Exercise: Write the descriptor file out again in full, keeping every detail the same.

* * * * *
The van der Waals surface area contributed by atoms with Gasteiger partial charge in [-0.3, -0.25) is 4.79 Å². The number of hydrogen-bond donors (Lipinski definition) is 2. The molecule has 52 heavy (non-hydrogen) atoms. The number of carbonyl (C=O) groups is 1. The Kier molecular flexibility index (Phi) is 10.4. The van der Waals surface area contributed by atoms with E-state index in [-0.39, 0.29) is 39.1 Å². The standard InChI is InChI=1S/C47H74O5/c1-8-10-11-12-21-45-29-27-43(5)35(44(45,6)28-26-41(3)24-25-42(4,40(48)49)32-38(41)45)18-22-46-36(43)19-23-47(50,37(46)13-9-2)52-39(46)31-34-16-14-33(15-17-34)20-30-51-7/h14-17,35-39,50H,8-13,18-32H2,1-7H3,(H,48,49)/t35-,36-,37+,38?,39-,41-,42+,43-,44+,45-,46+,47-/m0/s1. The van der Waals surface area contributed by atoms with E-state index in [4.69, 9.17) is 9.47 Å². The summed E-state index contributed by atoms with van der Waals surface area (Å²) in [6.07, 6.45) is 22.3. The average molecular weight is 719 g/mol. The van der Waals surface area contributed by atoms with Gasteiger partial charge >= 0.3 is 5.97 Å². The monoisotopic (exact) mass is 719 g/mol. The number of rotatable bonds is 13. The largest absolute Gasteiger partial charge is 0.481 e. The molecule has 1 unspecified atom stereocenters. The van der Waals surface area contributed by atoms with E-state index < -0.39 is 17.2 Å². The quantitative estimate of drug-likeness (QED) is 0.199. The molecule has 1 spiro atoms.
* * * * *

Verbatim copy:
The van der Waals surface area contributed by atoms with Gasteiger partial charge in [-0.3, -0.25) is 4.79 Å². The number of hydrogen-bond donors (Lipinski definition) is 2. The molecule has 52 heavy (non-hydrogen) atoms. The number of carbonyl (C=O) groups is 1. The Kier molecular flexibility index (Phi) is 10.4. The van der Waals surface area contributed by atoms with E-state index in [-0.39, 0.29) is 39.1 Å². The standard InChI is InChI=1S/C47H74O5/c1-8-10-11-12-21-45-29-27-43(5)35(44(45,6)28-26-41(3)24-25-42(4,40(48)49)32-38(41)45)18-22-46-36(43)19-23-47(50,37(46)13-9-2)52-39(46)31-34-16-14-33(15-17-34)20-30-51-7/h14-17,35-39,50H,8-13,18-32H2,1-7H3,(H,48,49)/t35-,36-,37+,38?,39-,41-,42+,43-,44+,45-,46+,47-/m0/s1. The van der Waals surface area contributed by atoms with E-state index in [4.69, 9.17) is 9.47 Å². The summed E-state index contributed by atoms with van der Waals surface area (Å²) in [6.07, 6.45) is 22.3. The average molecular weight is 719 g/mol. The van der Waals surface area contributed by atoms with Gasteiger partial charge >= 0.3 is 5.97 Å². The monoisotopic (exact) mass is 719 g/mol. The number of rotatable bonds is 13. The largest absolute Gasteiger partial charge is 0.481 e. The molecule has 1 unspecified atom stereocenters. The van der Waals surface area contributed by atoms with E-state index < -0.39 is 17.2 Å². The quantitative estimate of drug-likeness (QED) is 0.199. The molecule has 1 spiro atoms.